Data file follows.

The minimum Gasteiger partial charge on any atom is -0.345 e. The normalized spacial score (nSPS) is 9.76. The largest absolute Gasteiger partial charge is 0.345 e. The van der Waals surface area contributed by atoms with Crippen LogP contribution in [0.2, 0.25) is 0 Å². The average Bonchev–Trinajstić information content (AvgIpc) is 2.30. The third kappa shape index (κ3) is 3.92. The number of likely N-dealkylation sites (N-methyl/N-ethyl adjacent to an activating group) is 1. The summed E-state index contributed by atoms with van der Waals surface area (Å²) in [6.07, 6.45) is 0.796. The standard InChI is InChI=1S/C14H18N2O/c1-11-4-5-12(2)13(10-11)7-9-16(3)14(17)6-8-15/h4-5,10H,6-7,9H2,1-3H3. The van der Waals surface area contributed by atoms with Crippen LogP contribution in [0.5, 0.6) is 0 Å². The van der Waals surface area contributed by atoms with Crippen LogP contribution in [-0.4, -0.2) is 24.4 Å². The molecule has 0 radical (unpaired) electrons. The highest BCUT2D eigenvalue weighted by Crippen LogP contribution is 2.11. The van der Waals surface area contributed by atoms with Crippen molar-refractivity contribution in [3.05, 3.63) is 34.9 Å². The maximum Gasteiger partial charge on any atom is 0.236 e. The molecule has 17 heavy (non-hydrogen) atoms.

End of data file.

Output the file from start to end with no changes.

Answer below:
The minimum Gasteiger partial charge on any atom is -0.345 e. The normalized spacial score (nSPS) is 9.76. The largest absolute Gasteiger partial charge is 0.345 e. The van der Waals surface area contributed by atoms with Crippen LogP contribution in [0.2, 0.25) is 0 Å². The average Bonchev–Trinajstić information content (AvgIpc) is 2.30. The third kappa shape index (κ3) is 3.92. The number of likely N-dealkylation sites (N-methyl/N-ethyl adjacent to an activating group) is 1. The summed E-state index contributed by atoms with van der Waals surface area (Å²) in [6.07, 6.45) is 0.796. The standard InChI is InChI=1S/C14H18N2O/c1-11-4-5-12(2)13(10-11)7-9-16(3)14(17)6-8-15/h4-5,10H,6-7,9H2,1-3H3. The van der Waals surface area contributed by atoms with Crippen LogP contribution in [0.5, 0.6) is 0 Å². The van der Waals surface area contributed by atoms with Crippen LogP contribution in [-0.4, -0.2) is 24.4 Å². The molecule has 0 radical (unpaired) electrons. The highest BCUT2D eigenvalue weighted by Crippen LogP contribution is 2.11. The van der Waals surface area contributed by atoms with Crippen molar-refractivity contribution in [3.05, 3.63) is 34.9 Å². The maximum Gasteiger partial charge on any atom is 0.236 e. The molecule has 17 heavy (non-hydrogen) atoms.